They continued to visit each other, walking at night with a smoldering torch to light their way along the primitive landscape. When matches were forgotten or ran out, they would use their planing tools to quickly glide over rags, with their wives blowing at the sight of any spark.Once, the rapid movement stuck Mrs. Koula and as she was pushed back, she fell on the stove which immediately fell over. Injured but able to get up, she realized that the fire had lit.
Needless to say, life was not easy for them.
Ludlow finally offered Kratochvíl and his wife a place at his farm and they resided there for two years. After two years, they had saved enough to resume building their home on their plot. In the meantime, Koula had moved to Boston with his brother, and so now only the two Czech families remained.
Every day was a struggle. They had to walk 3 miles to Holybrook just to get milk. Once, as she was walking this long path alone, Mrs. Vávrová got turned around and lost. Clearly terrified, she later appeared at Central Islip. She was beside the track, frantically crying, and pointing west to the confused onlookers. Just at the time, the train was there and the conductor offered to take the lady to Brooklyn. From there, she was finally able to make her way home.
Things like this happened all of the time to newcomers, especially when they did not speak a word of English. Lost and confused, taken advantage of in property dealings, and often desperate and hungry, the first Czechs had a very difficult time and required a great deal of fortitude to “make it” in America.
By the spring of 1859, eleven other families settled in the area: Josef Dvořák. Matěj Nohavec, Jan Nohavec. Josef Jedlička, Matěj Wilda, Jan Rosa, Matěj Fišer, Josef Kohout, Tomáš Bucháček, Václav Ryba, and Vojta Spálený. However, the last two (Ryba and Spálený) did not last a year and moved away almost as quickly as they came.
Since the settlement had grown, it was time to think about a name. It was known as “Tábor” after the Hussite encampment, and by 1862, more Czechs had come to settle: Jakub Karšík, Antonín Benedikt, Jan Honzka, Blazej Kovanda, Vaclav Šejtek, Jan Jendele and František Laně, all of them coming from Horažďovice, a town in the Plzeň Region. The group had originally planned to go on to Boston, Massachusetts, but at the advice of Koula, they decided to give Tábor a fair try.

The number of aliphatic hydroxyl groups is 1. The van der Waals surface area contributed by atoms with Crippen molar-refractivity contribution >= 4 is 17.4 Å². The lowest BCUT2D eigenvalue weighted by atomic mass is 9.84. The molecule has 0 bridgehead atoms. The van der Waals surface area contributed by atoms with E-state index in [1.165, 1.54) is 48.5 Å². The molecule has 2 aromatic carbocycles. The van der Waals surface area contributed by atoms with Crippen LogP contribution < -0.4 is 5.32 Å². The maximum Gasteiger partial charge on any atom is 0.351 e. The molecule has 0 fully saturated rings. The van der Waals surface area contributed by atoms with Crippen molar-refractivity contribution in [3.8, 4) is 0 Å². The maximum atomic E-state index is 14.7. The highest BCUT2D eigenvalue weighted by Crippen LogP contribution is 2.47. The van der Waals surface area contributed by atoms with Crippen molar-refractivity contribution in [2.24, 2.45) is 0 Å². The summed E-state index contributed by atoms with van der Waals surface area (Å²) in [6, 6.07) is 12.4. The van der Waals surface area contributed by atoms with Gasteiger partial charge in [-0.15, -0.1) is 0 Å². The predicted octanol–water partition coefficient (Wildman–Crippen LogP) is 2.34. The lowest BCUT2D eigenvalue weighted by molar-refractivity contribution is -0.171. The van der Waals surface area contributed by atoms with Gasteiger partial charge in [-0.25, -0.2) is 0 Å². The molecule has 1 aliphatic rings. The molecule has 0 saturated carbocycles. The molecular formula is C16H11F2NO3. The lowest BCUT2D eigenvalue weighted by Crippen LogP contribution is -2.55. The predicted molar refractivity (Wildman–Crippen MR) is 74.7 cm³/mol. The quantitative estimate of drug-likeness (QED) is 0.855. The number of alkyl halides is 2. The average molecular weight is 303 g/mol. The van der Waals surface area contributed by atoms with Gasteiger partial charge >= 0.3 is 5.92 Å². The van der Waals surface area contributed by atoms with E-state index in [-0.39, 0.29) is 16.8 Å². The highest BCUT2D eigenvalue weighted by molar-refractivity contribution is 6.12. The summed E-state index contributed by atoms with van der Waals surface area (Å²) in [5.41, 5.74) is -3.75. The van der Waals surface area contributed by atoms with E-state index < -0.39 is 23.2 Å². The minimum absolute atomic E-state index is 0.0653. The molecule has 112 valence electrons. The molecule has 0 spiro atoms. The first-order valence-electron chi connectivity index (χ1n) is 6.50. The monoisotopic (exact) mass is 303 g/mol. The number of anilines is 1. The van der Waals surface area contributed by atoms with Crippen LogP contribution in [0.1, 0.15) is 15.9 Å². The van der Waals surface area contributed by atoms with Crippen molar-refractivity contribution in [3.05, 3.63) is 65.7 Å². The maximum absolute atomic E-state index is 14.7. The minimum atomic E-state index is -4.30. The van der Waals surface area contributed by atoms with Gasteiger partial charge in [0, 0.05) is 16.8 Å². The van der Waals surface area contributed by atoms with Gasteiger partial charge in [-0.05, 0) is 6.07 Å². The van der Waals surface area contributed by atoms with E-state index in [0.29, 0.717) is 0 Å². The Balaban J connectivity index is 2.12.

By now the settlement began to flourish, but there were still fair difficulties. The community of Lakeland began to intervene because they felt the children of Tábor should be schooled there.Upon hearing this, the community of Sayville also wanted the Czech children in their school, and both sides seemed most interested because there was a school tax which was being enforced.
Obviously the lack of a school was becoming a problem.
In addition, there was no church or cemetery. Czechs kept coming. Jan Pouska, the parents of Jan Koula, and then Josef Koula and his wife, moved to Tabor. In 1865, the older Mrs. Koula died but there was no cemetery where she could be buried. So Jan Rosa took to her Sayville and pleaded with the preacher, Reverend Clark, to allow her to be buried at the Congregational Cemetery. At this first funeral of a Czech in the area, the prayers were in the Czech language. And Josef Koula had an organ sent from Boston so he could play in accompaniment to her service.
Since then, Reverend Clark began to show great interest in the village. He would show up every Sunday to oversee a service and would later greatly enjoy the Czech national songs sung afterwards at Jan Nohavka’s house. Discussions of a school were also headed by Reverend Clark, who began to speak of the necessity to his perishers in Sayville and took up a collection.
Each week he would make an effort to share the importance of a school for the children of Tábor and raise more money. Clark’s collections in Sayville began to add up. In 1866, a detached school district was approved, but now land was needed, and of course more money to get the school built Reverend Clark turned to Alexander Wallis, a New Jersey resident who owned large tracts of property in the area surrounding Tábor during the mid-eighteen hundreds. Wallis donated two acres for a school, and two more for a proper cemetery.